In India, our local representatives travel daily to our intervention villages. In addition to providing children with reading, writing and drawing materials, they organize fun activities with groups of 4 or 5 students. This allows children to learn, play and exercise in compliance with health measures. Thus, in the state of Jharkhand, 2,760 children from 92 villages were able to continue to receive regular stimulation.
Mother of one of the children benefiting from the program, Bina Devi testifies: “The children were bored because all the educational centers are closed. Parents have to go to work and are therefore forced to leave them all day long alone at home. So they felt very lonely. But, the moment your local representatives started visiting and doing various activities with them, they stopped being bored. Sometimes the kids will even ask your staff to stay a little longer because they want to keep on playing with them. It makes them happy, and so are we! ”
Also, in the state of Bihar, our second area of intervention in India, distributions of educational materials were organized following the first wave of the pandemic. Once the situation improved, and upon government permission, our teams were able to reopen schools and welcome children in small groups. Unfortunately, the second wave that ravaged the country forced our staff on site to close schools in April, and they remain closed since. As the health situation seems to be stabilizing, our teams are doing everything they can to allow the reopening of schools for children.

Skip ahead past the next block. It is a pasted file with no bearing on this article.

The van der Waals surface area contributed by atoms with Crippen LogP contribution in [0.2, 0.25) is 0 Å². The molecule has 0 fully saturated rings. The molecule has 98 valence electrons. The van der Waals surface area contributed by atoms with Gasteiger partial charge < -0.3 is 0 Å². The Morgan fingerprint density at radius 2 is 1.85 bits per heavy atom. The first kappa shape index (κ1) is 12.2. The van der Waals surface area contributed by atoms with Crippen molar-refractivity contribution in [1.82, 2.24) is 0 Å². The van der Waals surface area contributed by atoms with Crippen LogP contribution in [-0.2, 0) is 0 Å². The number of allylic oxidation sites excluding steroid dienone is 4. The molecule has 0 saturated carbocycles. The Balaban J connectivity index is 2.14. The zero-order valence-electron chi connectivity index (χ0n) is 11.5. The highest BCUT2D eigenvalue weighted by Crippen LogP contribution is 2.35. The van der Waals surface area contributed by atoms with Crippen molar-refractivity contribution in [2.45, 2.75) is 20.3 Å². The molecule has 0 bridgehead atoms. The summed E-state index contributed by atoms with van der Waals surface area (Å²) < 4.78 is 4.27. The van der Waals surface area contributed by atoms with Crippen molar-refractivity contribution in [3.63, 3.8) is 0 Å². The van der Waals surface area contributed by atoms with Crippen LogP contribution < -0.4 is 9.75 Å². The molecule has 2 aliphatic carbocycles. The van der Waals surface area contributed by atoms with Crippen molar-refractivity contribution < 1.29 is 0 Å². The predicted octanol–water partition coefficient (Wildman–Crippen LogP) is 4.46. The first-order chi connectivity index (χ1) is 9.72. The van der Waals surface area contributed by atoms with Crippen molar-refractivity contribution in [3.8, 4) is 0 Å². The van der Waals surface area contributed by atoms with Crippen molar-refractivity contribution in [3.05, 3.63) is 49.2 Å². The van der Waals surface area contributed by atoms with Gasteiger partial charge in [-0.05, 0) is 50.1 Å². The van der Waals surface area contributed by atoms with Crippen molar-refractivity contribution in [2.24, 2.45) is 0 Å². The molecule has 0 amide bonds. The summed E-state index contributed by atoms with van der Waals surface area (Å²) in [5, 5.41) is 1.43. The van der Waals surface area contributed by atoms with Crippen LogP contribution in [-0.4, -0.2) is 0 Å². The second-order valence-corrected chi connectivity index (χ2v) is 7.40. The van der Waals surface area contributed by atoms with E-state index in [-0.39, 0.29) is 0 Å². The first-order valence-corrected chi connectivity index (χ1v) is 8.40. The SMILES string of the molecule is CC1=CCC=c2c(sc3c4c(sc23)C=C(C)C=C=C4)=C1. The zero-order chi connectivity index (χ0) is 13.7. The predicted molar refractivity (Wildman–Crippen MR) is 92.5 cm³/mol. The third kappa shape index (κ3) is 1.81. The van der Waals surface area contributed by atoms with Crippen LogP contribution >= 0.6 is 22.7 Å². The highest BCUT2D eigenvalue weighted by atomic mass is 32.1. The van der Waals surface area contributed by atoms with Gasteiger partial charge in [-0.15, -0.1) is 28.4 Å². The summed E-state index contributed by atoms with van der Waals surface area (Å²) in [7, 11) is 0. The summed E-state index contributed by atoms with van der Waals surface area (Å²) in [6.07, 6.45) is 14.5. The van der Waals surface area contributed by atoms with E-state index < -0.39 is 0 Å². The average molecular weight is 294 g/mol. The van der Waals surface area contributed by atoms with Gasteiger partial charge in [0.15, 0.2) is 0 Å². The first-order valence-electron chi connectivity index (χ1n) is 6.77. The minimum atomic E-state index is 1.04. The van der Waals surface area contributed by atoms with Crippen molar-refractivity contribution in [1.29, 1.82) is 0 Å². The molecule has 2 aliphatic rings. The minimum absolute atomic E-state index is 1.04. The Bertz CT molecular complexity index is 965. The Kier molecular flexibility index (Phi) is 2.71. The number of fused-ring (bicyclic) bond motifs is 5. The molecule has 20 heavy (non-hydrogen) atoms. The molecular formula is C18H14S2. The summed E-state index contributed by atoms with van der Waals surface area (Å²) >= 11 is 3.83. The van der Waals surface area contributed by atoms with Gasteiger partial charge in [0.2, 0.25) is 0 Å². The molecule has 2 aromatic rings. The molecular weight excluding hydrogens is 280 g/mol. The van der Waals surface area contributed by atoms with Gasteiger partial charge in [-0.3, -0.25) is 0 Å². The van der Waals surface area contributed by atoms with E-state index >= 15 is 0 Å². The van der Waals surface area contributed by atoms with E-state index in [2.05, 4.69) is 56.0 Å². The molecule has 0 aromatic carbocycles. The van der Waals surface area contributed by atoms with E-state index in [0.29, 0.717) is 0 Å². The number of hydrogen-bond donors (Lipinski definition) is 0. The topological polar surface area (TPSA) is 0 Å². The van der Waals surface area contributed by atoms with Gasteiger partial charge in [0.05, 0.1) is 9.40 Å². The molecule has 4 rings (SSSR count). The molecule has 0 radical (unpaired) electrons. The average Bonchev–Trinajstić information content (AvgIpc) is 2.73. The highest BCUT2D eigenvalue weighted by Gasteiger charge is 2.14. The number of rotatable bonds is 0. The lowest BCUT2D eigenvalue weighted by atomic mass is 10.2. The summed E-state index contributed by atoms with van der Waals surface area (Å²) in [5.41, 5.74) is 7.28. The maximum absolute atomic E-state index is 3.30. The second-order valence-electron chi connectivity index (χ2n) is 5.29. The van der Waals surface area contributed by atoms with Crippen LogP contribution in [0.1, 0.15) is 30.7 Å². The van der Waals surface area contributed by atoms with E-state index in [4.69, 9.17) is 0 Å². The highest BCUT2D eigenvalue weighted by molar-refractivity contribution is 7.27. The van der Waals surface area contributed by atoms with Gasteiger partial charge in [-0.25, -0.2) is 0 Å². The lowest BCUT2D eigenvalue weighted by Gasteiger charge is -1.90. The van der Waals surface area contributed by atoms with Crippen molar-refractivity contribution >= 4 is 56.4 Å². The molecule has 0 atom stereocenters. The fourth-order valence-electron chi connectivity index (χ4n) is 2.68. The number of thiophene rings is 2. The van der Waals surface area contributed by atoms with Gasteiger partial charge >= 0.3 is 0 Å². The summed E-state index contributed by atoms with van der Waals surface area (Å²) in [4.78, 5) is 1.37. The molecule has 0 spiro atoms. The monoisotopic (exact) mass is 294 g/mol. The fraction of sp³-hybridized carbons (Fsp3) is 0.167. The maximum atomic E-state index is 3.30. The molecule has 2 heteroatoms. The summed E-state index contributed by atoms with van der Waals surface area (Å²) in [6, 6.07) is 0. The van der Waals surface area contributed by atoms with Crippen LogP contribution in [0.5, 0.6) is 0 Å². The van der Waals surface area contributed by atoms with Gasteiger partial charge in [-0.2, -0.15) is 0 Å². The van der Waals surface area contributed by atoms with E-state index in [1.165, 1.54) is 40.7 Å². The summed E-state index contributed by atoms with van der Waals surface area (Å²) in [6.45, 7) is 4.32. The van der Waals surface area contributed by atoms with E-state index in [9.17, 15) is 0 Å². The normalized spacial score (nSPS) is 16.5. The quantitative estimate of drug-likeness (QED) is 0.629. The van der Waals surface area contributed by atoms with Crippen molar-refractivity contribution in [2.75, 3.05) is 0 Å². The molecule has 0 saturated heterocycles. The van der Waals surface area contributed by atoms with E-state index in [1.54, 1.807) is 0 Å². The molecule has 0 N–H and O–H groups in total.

In Nepal, our program involves sending teachers once a week to pupils’ homes to provide them with presence, homework and school materials. Throughout this process, Karuna supports teachers through training and the provision of teaching tools. This program enabled many children at primary level to continue to receive education. Unfortunately, the health situation is still worrying in these countries, and the reopening of schools is yet unknown.